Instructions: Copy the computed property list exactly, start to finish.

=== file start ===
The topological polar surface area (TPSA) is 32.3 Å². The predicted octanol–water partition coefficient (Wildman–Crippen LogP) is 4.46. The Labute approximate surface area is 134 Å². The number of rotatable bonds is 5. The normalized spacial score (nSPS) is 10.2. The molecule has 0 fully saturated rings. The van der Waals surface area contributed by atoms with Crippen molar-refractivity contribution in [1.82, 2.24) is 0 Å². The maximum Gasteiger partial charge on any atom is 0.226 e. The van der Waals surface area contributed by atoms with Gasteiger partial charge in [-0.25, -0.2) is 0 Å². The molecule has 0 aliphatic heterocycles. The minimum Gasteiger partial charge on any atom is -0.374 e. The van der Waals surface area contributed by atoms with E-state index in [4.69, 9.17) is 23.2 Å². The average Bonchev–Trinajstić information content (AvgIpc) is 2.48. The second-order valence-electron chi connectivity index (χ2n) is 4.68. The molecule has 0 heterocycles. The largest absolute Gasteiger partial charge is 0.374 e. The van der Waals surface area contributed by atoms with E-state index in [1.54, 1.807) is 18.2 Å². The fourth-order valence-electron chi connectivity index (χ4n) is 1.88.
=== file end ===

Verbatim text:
The topological polar surface area (TPSA) is 32.3 Å². The predicted octanol–water partition coefficient (Wildman–Crippen LogP) is 4.46. The Labute approximate surface area is 134 Å². The number of rotatable bonds is 5. The normalized spacial score (nSPS) is 10.2. The molecule has 0 fully saturated rings. The van der Waals surface area contributed by atoms with Crippen molar-refractivity contribution in [1.82, 2.24) is 0 Å². The maximum Gasteiger partial charge on any atom is 0.226 e. The van der Waals surface area contributed by atoms with Gasteiger partial charge in [-0.25, -0.2) is 0 Å². The molecule has 0 aliphatic heterocycles. The minimum Gasteiger partial charge on any atom is -0.374 e. The van der Waals surface area contributed by atoms with E-state index in [4.69, 9.17) is 23.2 Å². The average Bonchev–Trinajstić information content (AvgIpc) is 2.48. The second-order valence-electron chi connectivity index (χ2n) is 4.68. The molecule has 0 heterocycles. The largest absolute Gasteiger partial charge is 0.374 e. The van der Waals surface area contributed by atoms with E-state index in [1.54, 1.807) is 18.2 Å². The fourth-order valence-electron chi connectivity index (χ4n) is 1.88.